Proactive Asymmetric Strategy
Why Achieve Strategic Surprise?
Strategic surprise is a powerful force multiplier. Throughout history, opponents who achieved strategic surprise gained superior competitive results over their rivals, often exceeding all expectations.
Today more than ever, the ability to achieve strategic surprise may be a survival requirement. Companies and nations pay a heavy price for their inability to create surprising strategies that would allow them to break away from competition. They cut prices, lay off workers, make high-risk investments in unstable growth markets, only to discover that all the other players do exactly the same. Achieving strategic surprise is a way out of competitive convergence.
The ability to create strategic surprise creates its own defense. The more you become a driver of disruptive change in your environment, the less can rivals inflict strategic surprise on you.
Moving from traditional to asymmetrical strategic thinking will let you achieve strategic surprise by disrupting your rivals' mental model (or thought paradigm, or, somewhat simplified, their "business model"). This involves reframing your own mental model and is effective even in the face of superior and alert opponents. Actually, there is little room for terms such as "superior" opponent in the world of Proactive Asymmetric Strategy.
What is Proactive Asymmetric Strategy (PAS)?
Proactive Asymmetric Strategy (PAS) allows you to disrupt your rivals by turning their strength and advantages against them. Using rivals' capabilities to your own ends, you turn antagonistic competitive forces into a vast strategic resource. Competitors' actions are not viewed as something to be neutralized or avoided but as a central tool for achieving goals and fulfilling missions. Proactive Asymmetric Strategy utilizes many factors that are labeled "uncertainty" by other schools of strategic thought.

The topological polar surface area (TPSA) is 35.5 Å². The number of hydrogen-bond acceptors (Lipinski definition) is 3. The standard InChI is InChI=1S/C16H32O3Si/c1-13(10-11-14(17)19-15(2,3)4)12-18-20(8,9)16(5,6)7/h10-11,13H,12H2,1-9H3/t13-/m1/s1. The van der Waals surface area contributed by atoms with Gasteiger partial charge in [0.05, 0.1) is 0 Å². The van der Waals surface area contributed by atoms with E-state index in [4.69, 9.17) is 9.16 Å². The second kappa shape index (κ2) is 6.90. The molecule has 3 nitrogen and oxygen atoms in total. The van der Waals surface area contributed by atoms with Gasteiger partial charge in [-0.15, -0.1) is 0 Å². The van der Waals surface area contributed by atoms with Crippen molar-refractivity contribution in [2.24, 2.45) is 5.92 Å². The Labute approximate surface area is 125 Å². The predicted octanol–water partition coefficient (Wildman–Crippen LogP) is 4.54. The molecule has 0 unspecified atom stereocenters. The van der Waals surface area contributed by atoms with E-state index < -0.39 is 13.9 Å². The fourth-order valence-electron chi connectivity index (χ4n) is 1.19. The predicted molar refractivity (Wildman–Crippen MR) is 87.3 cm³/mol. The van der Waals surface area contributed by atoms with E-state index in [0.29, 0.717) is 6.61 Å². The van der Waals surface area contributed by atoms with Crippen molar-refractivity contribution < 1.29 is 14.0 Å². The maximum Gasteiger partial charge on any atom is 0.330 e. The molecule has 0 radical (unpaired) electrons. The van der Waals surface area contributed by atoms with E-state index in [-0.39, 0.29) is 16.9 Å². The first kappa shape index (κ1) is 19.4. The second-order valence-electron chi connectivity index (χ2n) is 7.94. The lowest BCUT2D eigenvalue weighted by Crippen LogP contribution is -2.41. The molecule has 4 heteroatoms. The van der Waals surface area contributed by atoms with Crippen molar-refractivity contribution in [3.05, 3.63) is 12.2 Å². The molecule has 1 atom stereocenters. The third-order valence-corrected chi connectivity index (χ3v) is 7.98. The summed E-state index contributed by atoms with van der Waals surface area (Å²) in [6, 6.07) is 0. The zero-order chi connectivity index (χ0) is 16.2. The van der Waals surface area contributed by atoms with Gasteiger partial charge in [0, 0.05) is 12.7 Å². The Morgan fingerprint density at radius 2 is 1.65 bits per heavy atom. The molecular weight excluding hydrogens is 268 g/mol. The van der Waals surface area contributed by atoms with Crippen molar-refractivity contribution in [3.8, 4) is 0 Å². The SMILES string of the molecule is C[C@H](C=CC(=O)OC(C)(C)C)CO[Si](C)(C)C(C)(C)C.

The method of Proactive Asymmetric Strategy (PAS) is not limited to any specific field of competition.
How does PAS Achieve Strategic Surprise?
Proactive Asymmetric Strategy (PAS) turns your rival's advantage against him. Research and experience teach us that this is the last thing any opponent would expect to happen. For your opponent, understanding such disruption, let alone coping with it, means giving up his most fundamental beliefs and "core competencies". Many organizations would rather perish than do so.
The surprise effect is not based on hiding any facts from your rivals but on using their business model against them. PAS does not rely on cover or deception to achieve surprise. Aside from the legal risks involved in the use of deception in business -- publicly traded companies in particular can cross the line into illegal activities in no time -- and the political risks in the governmental arena, there is a question of feasibility. Preparing strategic surprise by deception and cover involves hiding what you are doing. But the information age in which we live does not always afford such luxury. It is one of the greatest advantages of Proactive Asymmetric Strategy that it hardly needs any cover and definitely no deception to achieve strategic surprise. The better the rival performs under his mental model, the more intense the strategic surprise will be. Any early warning mechanism your rival might have is based on his mental model, and triggers action according to it. If you use Proactive Asymmetric Strategy, your rival's efforts to prevent strategic surprise will actually make it easier for you to achieve it!
"Use the orthodox to govern the state; use the unorthodox to wage war." Tao Te Ching